Disgraced dentist-turned-foot doctor learns fate after use of fake medical implants

A disgraced dentist-turned-foot doctor could be forced to leave the medical field for the second time today after a Go Public/Radio-Canada investigation revealed he was using medical implants he designed and had manufactured in a machine shop instead of the Health Canada-approved ones he was selling patients.

Pierre Dupont is going before the disciplinary committee of the College of Chiropodists of Ontario. He could face sanctions ranging from being ordered to take classes on professional conduct, to being placed under supervision, to losing his licence for life.

The Ottawa-based chiropodist became the focus of a Go Public investigation in 2016 after selling his patients Health Canada-approved implants for flat feet, then using his own experimental ones during surgery without telling them.

More than a year after getting the fake implants, many patients — including small children — are still in pain and can’t walk as they once did.


Benoit Deschenes helps his son flex his feet, both of which were implanted with fake stents by Pierre Dupont. (Laurent Racine/CBC)

Former patient Netta Buffam paid nearly $ 8,000 in 2015 for implants approved by Health Canada, but got the fakes instead. She says she still has trouble standing and walking.

She and other former patients are travelling from the Ottawa and Montreal areas to be at the Toronto hearing.

“I keep taking deep breaths. It’s stressful not knowing what’s ahead, what to expect, knowing that he will be there — to see him for the first time after what he’s done to us all,” Buffam says. “I want to see him barred.”

No warning about troubled past

If banned from practising chiropody today, it will be the second time Dupont has been kicked out of a medical field.

Dupont used to be a dentist in Quebec but was stripped of his licence and banned for life in 2005 following the death of one of his patients following a dental surgery.

He retrained as a foot specialist and moved to Ontario.

The College of Chiropodists of Ontario knew about his troubled past when it allowed him back into a medical field but did not issue a warning to the public.

More than a dozen of Dupont’s former foot patients filed complaints with the college after learning through Go Public’s stories that they had the experimental implants put in their feet.

The college has also been criticized for taking nearly three times longer than usual to investigate those complaints; it used five extensions before deciding to send Dupont to the disciplinary committee.

Before Go Public inquiries, neither the College of Chiropodists of Ontario nor Health Canada knew about the unapproved implants.

‘Disappointing’ delays

Erika Brathwaite was the first patient of Dupont’s to contact Go Public after having a stent inserted and having trouble healing.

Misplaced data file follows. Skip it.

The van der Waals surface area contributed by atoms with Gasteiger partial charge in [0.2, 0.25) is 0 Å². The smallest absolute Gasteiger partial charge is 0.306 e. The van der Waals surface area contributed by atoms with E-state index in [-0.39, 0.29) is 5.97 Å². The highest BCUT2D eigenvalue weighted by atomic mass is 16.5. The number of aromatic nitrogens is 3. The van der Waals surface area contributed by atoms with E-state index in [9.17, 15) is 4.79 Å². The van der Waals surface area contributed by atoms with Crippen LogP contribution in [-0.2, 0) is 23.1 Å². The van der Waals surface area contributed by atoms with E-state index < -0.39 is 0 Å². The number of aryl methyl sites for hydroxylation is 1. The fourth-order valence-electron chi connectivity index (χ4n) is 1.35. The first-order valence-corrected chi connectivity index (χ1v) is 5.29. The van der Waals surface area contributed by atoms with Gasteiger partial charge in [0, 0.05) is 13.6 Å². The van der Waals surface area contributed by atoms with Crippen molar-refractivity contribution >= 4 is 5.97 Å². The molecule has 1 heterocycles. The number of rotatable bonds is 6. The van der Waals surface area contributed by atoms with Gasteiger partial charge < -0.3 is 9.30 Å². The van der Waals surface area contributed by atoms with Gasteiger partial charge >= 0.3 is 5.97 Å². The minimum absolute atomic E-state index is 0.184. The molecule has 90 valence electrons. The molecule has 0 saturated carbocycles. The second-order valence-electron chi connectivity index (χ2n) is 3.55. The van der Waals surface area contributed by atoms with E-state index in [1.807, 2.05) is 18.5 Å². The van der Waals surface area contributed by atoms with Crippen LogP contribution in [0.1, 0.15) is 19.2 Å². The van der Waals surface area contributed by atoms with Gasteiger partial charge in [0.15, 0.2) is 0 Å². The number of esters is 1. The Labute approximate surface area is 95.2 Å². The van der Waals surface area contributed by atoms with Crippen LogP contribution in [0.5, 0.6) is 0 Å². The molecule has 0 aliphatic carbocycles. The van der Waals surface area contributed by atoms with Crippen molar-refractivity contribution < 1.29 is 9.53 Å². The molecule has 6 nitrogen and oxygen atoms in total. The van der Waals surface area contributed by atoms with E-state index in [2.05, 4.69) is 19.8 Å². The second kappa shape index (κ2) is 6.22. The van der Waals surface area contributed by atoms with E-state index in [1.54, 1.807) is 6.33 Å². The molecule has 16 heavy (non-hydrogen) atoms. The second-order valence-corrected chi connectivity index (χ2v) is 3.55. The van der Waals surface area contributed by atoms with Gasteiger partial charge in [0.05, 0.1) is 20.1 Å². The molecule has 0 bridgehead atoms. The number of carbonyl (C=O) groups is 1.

Her foot is so badly damaged that if she wants “a chance to return to normal or close to normal,” she says doctors have told her she requires major surgery, which includes shaving part of her heel bone, putting cadaver tendons in her leg and a six-month recovery period.

Erika Brathwaite

Erika Brathwaite’s complaint to Go Public launched the investigation into the foot specialist’s practice. (Paul Skene/CBC)

“I really thought that for a regulated profession, we were protected a lot better than we actually are. As it turns out, the college seems to not have a lot of power to be able to fulfil their mandate and protect the public,” Brathwaite says.

“Just the length of time that this has dragged on … it’s disappointing.”

College stays silent

When Go Public contacted the college and Dupont to ask about the pending disciplinary hearing, the college didn’t respond and Dupont directed us to his lawyer, who wouldn’t comment before the hearing.

“I can advise that Dr. Dupont’s motivation at all times was the well-being of his patients and everything that has been done was in an effort to assist their medical situation,” Nigel Trevethan, a partner at Vancouver law firm Harper Grey LLP, wrote in an email to CBC News in September.

Erika Brathwaite

Brathwaite went to Dupont for orthotics and ended up getting surgery that has left her with pain she says she never had before. (Paul Skene/CBC)

Earlier this year, college registrar Felecia Smith told Go Public the college “takes its duty to protect the public interest seriously.”

After Go Public’s investigation, the college ordered Dupont to stop making and using the experimental implants, but allowed him to continue practising.

$ 15M class action

The controversial Ottawa foot doctor and his business, Ottawa Foot Practice, also could face a $ 15-million class action lawsuit.

The lawsuit, which has yet to be certified by a court, is seeking damages on behalf of the former patients. Dupont has not filed a statement of defence. The college was initially named in the class action, but earlier this year, the plaintiff and college agreed to a dismissal of the claims against it.

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